Wednesday, July 8, 2009
Tuesday, July 7, 2009
Now, being a New Testament people by ecclesiology [but a whole bible people by theology], we watch the journey of these apostles with interest. Understanding that the way to interpret the book of Acts could be either descriptive or prescriptive, I have asked many leaders who espouse a one-man leadership model who and how they interpret the Acts of the Apostles through their lenses. Each reaches a place of honesty after trying to argue for their guy [Peter or James]. The scripture gives no clear mantle of ultimate authority to anyone but Jesus. It seems that the fact of ‘relationship and gift recognition” was quite sufficient for brothers to journey together. Peter gets up on the day of Pentecost… “The Peter stood up WITH THE ELEVEN raised his voice…” Acts 2:14. The other apostles were seemingly totally satisfied that he was the man, with the anointing, for that occasion.
The captivating Acts 15 is worthy more conversation than this paper allows. One sees the convo developing around sharp dispute and debate…after much discussion… Here a brotherhood is happy to convo together to find the mind of the Lord. This time it is not Peter or even the great Paul who leads the closing wrap up. It is James who provides insight, theology and clear leadership. Yet he was not the over riding “apostle for all nations”.
Galatians 2 helps with this journey of discovery. From Gal 1:11 to Gal 2:11, we see how Paul responds to this matter. Firstly, he recognizes in the Jerusalem apostles a framework where he wants to be accountable. He chooses to go to Jerusalem “to those who seemed to be leaders…” 2:2. If there was a “top leader” surely he would have sought him out. But he describes the scenario as being very fluid, open ended and changing. He then adds, rather cheekily “As for those who seemed to be important… those men added nothing to my message…” 2:6. Then the part I love, “James, Peter and John, those reputed to be pillars, gave me and Barnabas the right hand of fellowship when they recognized the grace given to me. They agreed that we should go to the Gentiles and they [plural] to the Jews… When Peter came to Antioch, I opposed him to his face…” 2:9 – 11
What we have in this text is weighty:
- There was no one clear leader amongst the apostles in Jerusalem,
- They operated in mutual consensual team – Peter, James and John… as well as Paul and Barnabas in Antioch, [they could disagree over John Mark…]
- Paul wants to be accountable to other apostles,
- They recognize the grace gift upon Paul’s life,
- Peter James and John want Paul and Barnabas to be part of a ‘brotherhood’ – now the difficulty is that we struggle to find bible words to give architectural shape to this evolving wineskin. Whilst this is ‘abiblical’ we are to be careful that we do not create something in our systems minds that will shoot us in the foot down the road. So the struggling scaffolding words we have used to describe this Gal 2 picture includes:
- A Fellowship of Apostles,
- A Koinonia of Apostles,
- A Forum of Fathers,
- A Band of Brothers…
- Other? – I guess we are going to need to get the God heart on the matter first before we lock ourselves into the vocabulary.
Last year we were away as an eldership team. As we sat around the pool chatting about the future, the question was asked; ‘ Can we architect the future using only bible words?’ We all sat rather challenged for a while. I remember hearing the story told of the diamond grader. This person would arrive at the office daily with the remarkable job to grade these beautiful stones. The process was a simple one… on the desk was a stone as perfect as the graders could determine. The grader would put the eyepiece to his eye and examine this stone with some patience and intent. He would put it down, and pick up the first ungraded stone and take his time to examine it against the first “perfect stone”. He would place it in the appropriate tray and pick up the second stone and do likewise. After just a handful of these stones, he would return to the ‘perfect stone’. The reason is obvious. Each stone will be measured against something. If is not the ‘perfect stone’ each stone will begin to be measured against other imperfect ones. The parallel is obvious. If we do not keep returning to the scriptures, we will interpret this pivotal moment in the modern Apo narrative against other most unhelpful measures. These could be the corporate world, missionary organizations, megachurches, other apo households and we will struggle to find the Father’s “perfect” blueprint for us in this third phase.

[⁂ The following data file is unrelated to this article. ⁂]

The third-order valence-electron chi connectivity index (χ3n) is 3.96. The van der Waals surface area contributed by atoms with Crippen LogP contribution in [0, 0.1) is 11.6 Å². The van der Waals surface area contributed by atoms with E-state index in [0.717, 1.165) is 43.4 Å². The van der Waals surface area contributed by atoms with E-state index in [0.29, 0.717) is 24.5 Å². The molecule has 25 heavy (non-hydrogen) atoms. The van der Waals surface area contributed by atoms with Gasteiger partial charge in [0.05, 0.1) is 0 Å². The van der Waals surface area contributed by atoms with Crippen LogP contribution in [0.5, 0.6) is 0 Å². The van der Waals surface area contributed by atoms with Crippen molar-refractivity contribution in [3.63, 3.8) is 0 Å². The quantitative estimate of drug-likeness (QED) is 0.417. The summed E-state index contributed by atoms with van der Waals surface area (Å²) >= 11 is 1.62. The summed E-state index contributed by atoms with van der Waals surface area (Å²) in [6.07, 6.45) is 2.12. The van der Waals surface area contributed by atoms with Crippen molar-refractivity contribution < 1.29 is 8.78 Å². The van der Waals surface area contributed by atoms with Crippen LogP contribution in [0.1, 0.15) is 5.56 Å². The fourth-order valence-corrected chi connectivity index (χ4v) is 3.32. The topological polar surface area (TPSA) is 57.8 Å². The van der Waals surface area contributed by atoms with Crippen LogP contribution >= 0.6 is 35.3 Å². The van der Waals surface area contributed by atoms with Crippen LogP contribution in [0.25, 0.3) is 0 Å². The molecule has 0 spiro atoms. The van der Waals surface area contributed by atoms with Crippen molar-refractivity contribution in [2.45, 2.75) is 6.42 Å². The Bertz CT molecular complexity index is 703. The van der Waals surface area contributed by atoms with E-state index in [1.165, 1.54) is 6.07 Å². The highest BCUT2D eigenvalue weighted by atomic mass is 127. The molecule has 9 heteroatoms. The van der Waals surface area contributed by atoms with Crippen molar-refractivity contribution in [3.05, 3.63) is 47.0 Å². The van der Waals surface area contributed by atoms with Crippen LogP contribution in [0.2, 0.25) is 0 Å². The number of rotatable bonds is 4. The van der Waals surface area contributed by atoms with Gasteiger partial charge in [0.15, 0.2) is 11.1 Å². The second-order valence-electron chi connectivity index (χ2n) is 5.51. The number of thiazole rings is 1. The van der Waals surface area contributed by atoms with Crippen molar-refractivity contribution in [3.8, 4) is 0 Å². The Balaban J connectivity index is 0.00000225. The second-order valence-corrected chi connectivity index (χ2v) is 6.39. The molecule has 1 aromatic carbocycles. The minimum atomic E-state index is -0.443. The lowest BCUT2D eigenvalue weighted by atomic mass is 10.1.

How does one move from being “a network – one leader, one place, one way” to becoming “ a movement – many leaders, many places, many ways”? These are my tentative proposals:
- We are to accept the power role and part that pioneering apostles play. God has raised them up in times past and will do so again in the future.
- By their very gifting and revelation they will tend to present a “one way” approach to doing church.
- They will have sons. To simply “do ministry” is to leave a legacy of memories. To leave sons is to leave a legacy of momentum and continuous enlargement but not surrender to promoting a global brand.
- Sons must become fathers! One does not even have to spend much time dwelling on the natural parallel to see any other option as ridiculous. We are all a little suspicious of a 34-year-old still living at mom’s home, like a teenage son. We will all suspect a dysfunctional family… Sons are designed by the great Creator to grow up and become men.
- Each son must leave home to get his piece of the pie – to go and fight for his inheritance. In 2 Cor 10 esp vs. 13, Paul speaks of the sphere / field God has assigned to us. We only have what God has given us. Never more nor less. The joy is that we can explore and fight for what God has given us – not each other but against the realm of darkness. And I suspect we will need each other to get this achieved.
- The pioneering father I want to suggest, should not hand over to one man, to operate the way he has. This has not worked as a model for an apo future for there is NO APOSTOLIC SUCCESSION. The new leader will reduce the household to the size of his sphere and not see the joy of the size of the informal togetherness of a multiplied brotherhood. If however there is no fear or resistance to this becoming a denomination then a one man succession model may work well [the Vineyard story is an example if this]